O P I N I O N
Stand up. Speak up. It’s your turn.
On Monday morning the Concord Monitor ran the usual ‘First Baby of the New Year‘ article. Overall the article is cute and joyful however there was one reoccurring theme that really irritated me.
Lamar Austin had to choose whether to go to work or to go to the hospital with is wife, Lindsay.
“His nine-months-pregnant wife, Lindsay, was in her second day of early labor, but his boss was telling him if he didn’t show up for his shift as a part-time security guard in Manchester, he would lose his job,” Leah Willingham wrote in the Monitor.
Yes, you read that correctly. His boss threatened to fire him if he did not show up for work even though he was going to the hospital to be there for the birth of his child and to be there for his wife.
After weighing his options, Lamar came to the realization, family comes first.
“I thought, ‘Family comes before anything else.’ I’m not going to turn my back on them for a job.”
Personally I think Lamar made the right decision. Having three children of my own, I remember being in the hospital operating room with wife, when each of my children were born. I could not imagine not being there for my wife as she undergoes surgery or missing that special moment of holding my children for the first time.
However, Lamar’s employer (unnamed in the article) did not care about his wife going into labor and I am assuming that they offer no paid sick or family leave because as the happy couple headed off to Concord Hospital, Lamar received a text from his boss saying, “He was officially terminated.”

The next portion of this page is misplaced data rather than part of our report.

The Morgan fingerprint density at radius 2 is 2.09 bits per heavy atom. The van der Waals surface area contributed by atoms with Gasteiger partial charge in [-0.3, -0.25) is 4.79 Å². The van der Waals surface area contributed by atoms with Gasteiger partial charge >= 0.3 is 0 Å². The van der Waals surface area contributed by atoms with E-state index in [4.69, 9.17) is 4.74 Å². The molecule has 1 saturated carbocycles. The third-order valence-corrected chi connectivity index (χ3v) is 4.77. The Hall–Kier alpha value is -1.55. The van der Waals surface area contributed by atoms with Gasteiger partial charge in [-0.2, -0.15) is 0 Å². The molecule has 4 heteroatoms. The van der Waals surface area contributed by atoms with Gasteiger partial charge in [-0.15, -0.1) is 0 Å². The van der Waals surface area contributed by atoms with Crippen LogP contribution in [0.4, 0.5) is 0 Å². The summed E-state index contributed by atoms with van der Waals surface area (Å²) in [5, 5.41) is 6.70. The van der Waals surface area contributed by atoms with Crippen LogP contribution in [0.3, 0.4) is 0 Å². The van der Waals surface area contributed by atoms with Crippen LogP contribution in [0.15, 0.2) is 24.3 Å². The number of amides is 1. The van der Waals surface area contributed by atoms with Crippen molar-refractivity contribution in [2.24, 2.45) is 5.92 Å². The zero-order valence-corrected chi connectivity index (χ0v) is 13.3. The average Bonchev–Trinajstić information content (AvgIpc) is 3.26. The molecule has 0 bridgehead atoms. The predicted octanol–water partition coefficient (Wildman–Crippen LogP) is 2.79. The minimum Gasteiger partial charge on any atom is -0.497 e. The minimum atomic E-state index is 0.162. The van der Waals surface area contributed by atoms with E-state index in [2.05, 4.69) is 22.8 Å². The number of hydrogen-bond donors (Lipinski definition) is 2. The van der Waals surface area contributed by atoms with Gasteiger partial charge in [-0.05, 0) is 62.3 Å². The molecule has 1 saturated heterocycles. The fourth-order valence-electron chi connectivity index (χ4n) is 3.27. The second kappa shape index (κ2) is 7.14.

That is right, Lamar was fired for choosing to be with his wife as she went to the hospital to deliver their child.
This is outrageous. I only wish I knew who his employer was so I could shame them by name but sadly this is probably more common than any of us realize.
Without any paid sick or family leave more and more working people must make a choice and risk loosing their jobs to be there for the birth of their child, to stay home when they are sick, or to stay home when their children are sick.
A 2015 survey showed that, “51 percent of food workers go to work “always” or “frequently” when they’re sick.”
Would you like the fries or the flu with your steak tonight?
Lamar’s situation is just the tip of the iceberg when it comes to paid sick and family leave. “According to a 2003 study published in the Journal of Occupational and Environmental Medicine, sick employees at the office cost the national economy $160 billion in lost productivity every year.” (HuffPo)
We can make our workplaces better, more efficient, and healthier by ensuring that all workers have paid sick and family leave. We need to protect all workers so they do not have to choose between losing their job and missing the birth of their child or staying home when they come down with the flu.
⇒Jan. 7, 2017: Click here for an update to the story
Paid sick and family leave will definitely be coming up in the NH Legislative session. Stay tuned to find out how you can help get this legislation through the NH Legislature.
Matt Murray is the creator and managing editor of the NH Labor News. He is a proud husband and father, a dedicated union member, and a progressive activist working for social and economic justice from inside the labor movement. Follow him at @NHLabor_News or on Facebook at Facebook.com/NHLaborNews.